The Samsung Exhibit 4G runs Android 2.3.3 Gingerbread, covered with Samsung’s own TouchWiz UI. The usual four docked icons at the bottom of the screen are present, along with the familiar functionality.
We have prepared a video of the Exhibit’s UI in action. You can see it below:
The Exhibit 4G supports up to seven homescreen panels, which can host every widget and shortcuts you’ll ever need. However, if you don’t need all seven of them, the unnecessary ones can be deleted. Doing so makes the phone noticeably snappier.
Sliding the notification bar down reveals the Android notification area. It is majorly overhauled from the stock Android one and holds five switches for Wi-Fi, Bluetooth, GPS, sound and rotation-lock.
Pressing the menu button while on the homescreen lets you add variety of content on it (a press and hold on the homescreen does the same thing), add or delete homescreen panels, change the wallpaper or quickly access the settings menu Live wallpapers are supported as well. The contextual menu has shortcuts too for search and notifications.
By default, the main menu consists of side-scrollable panes, much like the homescreen, instead of a vertical scrollable grid (like in the vanilla Android). List view is available too.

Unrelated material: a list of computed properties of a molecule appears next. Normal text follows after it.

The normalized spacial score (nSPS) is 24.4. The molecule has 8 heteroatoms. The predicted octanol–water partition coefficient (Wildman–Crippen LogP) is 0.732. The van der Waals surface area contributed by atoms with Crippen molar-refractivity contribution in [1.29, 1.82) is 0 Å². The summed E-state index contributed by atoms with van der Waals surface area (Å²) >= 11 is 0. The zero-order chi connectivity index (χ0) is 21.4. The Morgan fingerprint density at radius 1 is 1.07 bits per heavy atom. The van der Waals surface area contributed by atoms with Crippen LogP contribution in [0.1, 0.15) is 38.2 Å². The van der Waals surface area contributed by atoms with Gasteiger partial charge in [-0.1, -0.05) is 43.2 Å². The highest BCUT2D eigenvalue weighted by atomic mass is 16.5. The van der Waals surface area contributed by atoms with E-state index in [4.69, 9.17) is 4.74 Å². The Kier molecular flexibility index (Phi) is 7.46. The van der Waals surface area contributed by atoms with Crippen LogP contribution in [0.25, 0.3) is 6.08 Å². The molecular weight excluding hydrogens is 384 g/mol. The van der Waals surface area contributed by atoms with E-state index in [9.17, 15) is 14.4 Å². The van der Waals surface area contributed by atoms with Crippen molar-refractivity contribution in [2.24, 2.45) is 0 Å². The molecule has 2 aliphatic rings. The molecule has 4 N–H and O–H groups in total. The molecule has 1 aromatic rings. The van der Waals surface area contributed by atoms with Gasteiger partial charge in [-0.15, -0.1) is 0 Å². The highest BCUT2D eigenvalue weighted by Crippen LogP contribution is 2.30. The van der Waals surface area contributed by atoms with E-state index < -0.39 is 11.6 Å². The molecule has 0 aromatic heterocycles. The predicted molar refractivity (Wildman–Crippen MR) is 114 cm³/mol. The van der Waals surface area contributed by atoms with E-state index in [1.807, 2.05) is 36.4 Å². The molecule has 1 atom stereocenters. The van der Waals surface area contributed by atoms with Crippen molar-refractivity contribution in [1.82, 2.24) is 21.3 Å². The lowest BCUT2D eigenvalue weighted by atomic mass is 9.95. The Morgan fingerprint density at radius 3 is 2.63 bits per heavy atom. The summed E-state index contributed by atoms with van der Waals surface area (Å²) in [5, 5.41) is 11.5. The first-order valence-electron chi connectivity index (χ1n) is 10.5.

You can rearrange icons freely. Icons are shown in a 4x4 grid with a total of 16 icons per menu screen.
The TouchWiz preinstalled task manager saves you the need to install a task killer. It gives the user details on RAM usage, the amount of free storage and can be accessed through virtually any spot in the UI by holding the home button.
Being a mid-range device, the Samsung Exhibit 4G surely isn’t a powerhouse when it comes to putting it through some benchmarks. Don't get us wrong - It doesn’t do a bad job, but it just can't compare to the dual-core beasts that are currently ruling the high-end market. We ran a couple of popular benchmark tests and here are the results:
The Samsung Exhibit 4G is powered by a 1 GHz ARM Cortex-A8 processor, and Hummingbird chipset. The device has 329MB of user-available RAM. What’s important however, is that, overall, we felt no lag or signs of inadequate amount of processing power when we used the droid.